When are swollen lymph nodes a problem?

March 28, 2018 | by Samir Undevia, MD

You may not notice them, but you are surrounded by germs— on your cell phone, office desk, kitchen sink, remote control and even your toothbrush. Every day your body is exposed to germs, but you don’t get sick every day because your immune system is fighting to keep you healthy. 

Part of the immune system, called the lymphatic system, helps rid your body of toxins, waste and other unwanted materials. The lymphatic system routes lymph fluid through hundreds of lymph nodes located through the body, which act as “filtering stations” to help fight bacteria and viruses. 

Normal lymph nodes can be tiny and hard to find, but when they are infected or cancerous, the nodes can become larger. Sometimes, nodes near your body’s surface get big enough to feel with your fingers. Other times, they can’t be seen. Lymph nodes commonly swell in the neck, groin and underarms. 

Usually, swollen lymph nodes means your body is fighting an infection. For instance, swollen lymph nodes near your ear, along with ear pain and fever, may mean you have an ear infection or cold. 

But diseases like cancer can also occur in your lymph nodes, by starting there or spreading there from somewhere else. Cancer that starts in the lymph nodes is called lymphoma. There are many types of lymphoma, including Hodgkin lymphoma and non-Hodgkin lymphoma (NHL).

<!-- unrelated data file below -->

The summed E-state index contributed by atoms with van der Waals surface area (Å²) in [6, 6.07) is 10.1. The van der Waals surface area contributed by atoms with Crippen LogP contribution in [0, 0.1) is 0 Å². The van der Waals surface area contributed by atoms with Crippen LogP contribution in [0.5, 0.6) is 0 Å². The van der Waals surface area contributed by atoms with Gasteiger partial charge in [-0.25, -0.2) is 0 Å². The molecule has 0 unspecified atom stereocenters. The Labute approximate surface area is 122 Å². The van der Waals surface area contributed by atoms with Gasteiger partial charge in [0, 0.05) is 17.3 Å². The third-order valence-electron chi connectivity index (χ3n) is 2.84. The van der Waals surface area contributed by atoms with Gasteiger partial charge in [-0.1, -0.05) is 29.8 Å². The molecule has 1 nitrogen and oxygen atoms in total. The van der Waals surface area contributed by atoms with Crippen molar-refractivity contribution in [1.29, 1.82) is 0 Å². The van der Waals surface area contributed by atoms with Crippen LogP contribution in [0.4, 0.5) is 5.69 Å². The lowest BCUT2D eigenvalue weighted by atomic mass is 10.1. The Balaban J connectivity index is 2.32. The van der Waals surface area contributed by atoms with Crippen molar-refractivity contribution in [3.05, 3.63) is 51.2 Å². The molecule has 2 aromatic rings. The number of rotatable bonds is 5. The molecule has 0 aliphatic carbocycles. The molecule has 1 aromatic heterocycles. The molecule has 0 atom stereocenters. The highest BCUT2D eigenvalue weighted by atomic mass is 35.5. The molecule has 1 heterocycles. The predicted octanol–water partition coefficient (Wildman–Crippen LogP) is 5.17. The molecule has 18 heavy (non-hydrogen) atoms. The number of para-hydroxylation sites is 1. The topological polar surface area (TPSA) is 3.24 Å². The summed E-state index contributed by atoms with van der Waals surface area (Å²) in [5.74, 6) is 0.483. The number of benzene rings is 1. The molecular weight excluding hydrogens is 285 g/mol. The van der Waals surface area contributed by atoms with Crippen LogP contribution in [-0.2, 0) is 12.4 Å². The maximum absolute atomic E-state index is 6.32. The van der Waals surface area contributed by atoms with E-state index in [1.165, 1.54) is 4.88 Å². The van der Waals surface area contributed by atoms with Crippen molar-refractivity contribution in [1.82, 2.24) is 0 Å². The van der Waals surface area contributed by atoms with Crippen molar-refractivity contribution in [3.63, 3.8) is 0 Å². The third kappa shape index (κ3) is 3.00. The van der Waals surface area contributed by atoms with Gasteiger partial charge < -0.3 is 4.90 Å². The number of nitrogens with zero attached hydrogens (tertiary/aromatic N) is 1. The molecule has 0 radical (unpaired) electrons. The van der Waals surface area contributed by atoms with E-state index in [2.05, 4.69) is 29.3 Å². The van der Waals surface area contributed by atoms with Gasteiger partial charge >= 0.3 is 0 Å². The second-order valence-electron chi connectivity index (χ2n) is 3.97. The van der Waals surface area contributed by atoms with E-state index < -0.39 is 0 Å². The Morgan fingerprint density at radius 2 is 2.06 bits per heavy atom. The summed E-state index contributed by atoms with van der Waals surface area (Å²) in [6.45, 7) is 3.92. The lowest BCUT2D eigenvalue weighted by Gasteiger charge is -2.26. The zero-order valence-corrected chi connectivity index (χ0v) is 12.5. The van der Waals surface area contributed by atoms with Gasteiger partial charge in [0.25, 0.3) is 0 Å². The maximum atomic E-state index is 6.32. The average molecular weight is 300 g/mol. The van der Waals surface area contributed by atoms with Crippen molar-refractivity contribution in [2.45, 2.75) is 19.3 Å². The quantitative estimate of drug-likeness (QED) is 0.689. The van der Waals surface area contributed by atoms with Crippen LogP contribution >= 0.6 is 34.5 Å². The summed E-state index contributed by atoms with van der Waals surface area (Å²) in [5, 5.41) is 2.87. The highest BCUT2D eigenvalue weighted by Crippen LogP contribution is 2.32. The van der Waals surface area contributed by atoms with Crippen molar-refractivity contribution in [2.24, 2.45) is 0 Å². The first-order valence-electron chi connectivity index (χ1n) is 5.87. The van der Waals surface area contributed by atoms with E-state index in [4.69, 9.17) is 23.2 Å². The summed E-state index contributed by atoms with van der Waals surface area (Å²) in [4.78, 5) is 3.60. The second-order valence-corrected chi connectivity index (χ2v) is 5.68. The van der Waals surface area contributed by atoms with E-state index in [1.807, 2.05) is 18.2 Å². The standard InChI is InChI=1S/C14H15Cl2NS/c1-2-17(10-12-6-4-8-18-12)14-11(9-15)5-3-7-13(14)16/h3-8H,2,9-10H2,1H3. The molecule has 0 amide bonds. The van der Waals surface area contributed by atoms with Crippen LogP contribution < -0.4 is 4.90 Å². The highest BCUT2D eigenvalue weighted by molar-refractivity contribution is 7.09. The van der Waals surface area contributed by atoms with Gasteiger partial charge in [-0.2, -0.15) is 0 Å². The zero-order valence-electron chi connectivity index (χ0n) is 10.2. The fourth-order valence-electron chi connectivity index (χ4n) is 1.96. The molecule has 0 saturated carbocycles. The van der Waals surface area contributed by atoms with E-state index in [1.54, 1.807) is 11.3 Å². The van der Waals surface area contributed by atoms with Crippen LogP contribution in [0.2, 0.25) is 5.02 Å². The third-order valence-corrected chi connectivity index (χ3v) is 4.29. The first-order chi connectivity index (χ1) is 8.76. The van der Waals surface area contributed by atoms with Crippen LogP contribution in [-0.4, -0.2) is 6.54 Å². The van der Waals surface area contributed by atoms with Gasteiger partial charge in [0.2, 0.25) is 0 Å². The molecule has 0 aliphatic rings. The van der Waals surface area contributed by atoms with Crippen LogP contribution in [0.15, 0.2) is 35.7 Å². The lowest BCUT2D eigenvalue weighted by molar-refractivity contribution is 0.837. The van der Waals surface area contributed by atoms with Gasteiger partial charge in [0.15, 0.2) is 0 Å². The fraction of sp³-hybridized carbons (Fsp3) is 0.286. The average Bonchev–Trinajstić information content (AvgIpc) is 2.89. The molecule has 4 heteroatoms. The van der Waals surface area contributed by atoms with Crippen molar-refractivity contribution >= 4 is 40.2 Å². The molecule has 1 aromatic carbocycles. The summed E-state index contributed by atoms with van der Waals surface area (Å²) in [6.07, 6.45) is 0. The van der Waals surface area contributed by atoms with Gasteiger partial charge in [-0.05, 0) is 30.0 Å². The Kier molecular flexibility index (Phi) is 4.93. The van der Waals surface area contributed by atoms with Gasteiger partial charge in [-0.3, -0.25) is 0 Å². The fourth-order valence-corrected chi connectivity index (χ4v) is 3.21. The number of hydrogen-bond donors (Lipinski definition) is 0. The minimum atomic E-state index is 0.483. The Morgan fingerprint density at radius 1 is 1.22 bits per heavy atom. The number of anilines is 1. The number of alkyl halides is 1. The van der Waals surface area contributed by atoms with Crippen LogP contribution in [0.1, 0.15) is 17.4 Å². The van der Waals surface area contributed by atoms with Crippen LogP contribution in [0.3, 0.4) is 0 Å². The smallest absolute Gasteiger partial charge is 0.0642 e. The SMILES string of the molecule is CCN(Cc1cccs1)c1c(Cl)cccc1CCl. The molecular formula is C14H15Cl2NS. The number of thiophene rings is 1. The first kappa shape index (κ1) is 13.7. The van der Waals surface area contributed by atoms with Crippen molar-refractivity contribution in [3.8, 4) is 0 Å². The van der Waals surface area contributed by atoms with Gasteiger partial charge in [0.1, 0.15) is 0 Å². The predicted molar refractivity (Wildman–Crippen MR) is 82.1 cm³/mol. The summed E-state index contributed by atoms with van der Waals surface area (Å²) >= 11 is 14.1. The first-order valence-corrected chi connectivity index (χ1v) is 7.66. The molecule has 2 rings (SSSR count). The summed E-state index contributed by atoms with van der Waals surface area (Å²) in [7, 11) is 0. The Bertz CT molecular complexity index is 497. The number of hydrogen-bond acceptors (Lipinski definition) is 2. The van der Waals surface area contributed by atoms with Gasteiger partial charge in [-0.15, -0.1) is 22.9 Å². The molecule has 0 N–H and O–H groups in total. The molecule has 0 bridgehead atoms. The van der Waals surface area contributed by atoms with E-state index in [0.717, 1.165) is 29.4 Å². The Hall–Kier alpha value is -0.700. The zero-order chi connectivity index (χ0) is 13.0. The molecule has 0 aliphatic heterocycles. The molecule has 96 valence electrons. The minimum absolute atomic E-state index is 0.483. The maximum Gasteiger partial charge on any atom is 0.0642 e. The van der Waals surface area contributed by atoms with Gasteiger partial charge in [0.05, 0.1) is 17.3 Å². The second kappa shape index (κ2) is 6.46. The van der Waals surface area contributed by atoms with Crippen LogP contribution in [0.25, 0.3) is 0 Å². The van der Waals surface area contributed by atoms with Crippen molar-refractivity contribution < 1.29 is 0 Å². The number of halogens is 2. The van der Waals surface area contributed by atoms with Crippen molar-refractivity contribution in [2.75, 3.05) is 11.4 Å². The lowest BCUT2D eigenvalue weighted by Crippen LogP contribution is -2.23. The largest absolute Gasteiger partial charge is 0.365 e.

What are the warning signs? Lymphoma can cause different signs and symptoms in your body, depending on the type of lymphoma and where it is located:

  • Enlarged lymph nodes
  • Unexplained fever
  • Night sweats, chills
  • Unexplained weight loss
  • Fatigue (extreme tiredness)
  • Swollen abdomen
  • Feeling full after only a small amount of food
  • Chest pain or pressure
  • Shortness of breath
  • Itchy skin

Researchers have found several risk factors that affect a person’s chance of getting lymphoma, including getting older, being exposed to certain chemicals or drugs, or having a weakened immune system.

Most people with lymphoma have risk factors that can’t be changed (like your age or gender), so there’s no way to protect against lymphomas. Still, there are certain things you can do to lower your risk for lymphoma, such as doing what you can to maintain a healthy immune system.

You can help your body stay healthy by:

  • Visit your doctor for regular check-ups
  • Maintain good hygiene (wash hands, etc.)
  • Keep up with vaccinations 
  • Store and prepare food safely
  • Drink clean water
  • Avoid unprotected sex and STDs
  • Maintain a healthy weight
  • Avoid a diet high in saturated fats and red meats
  • Exercise regularly
  • Don’t use intravenous drugs
  • Pay attention to new or persistent symptoms or changes in your body

There are many things about cancer that are out of our control, but you have the power to reduce your risk of getting cancer by living healthier.

Remember, take care of your body because your body is taking care of you.

Learn more about cancer care at Edward-Elmhurst Health.

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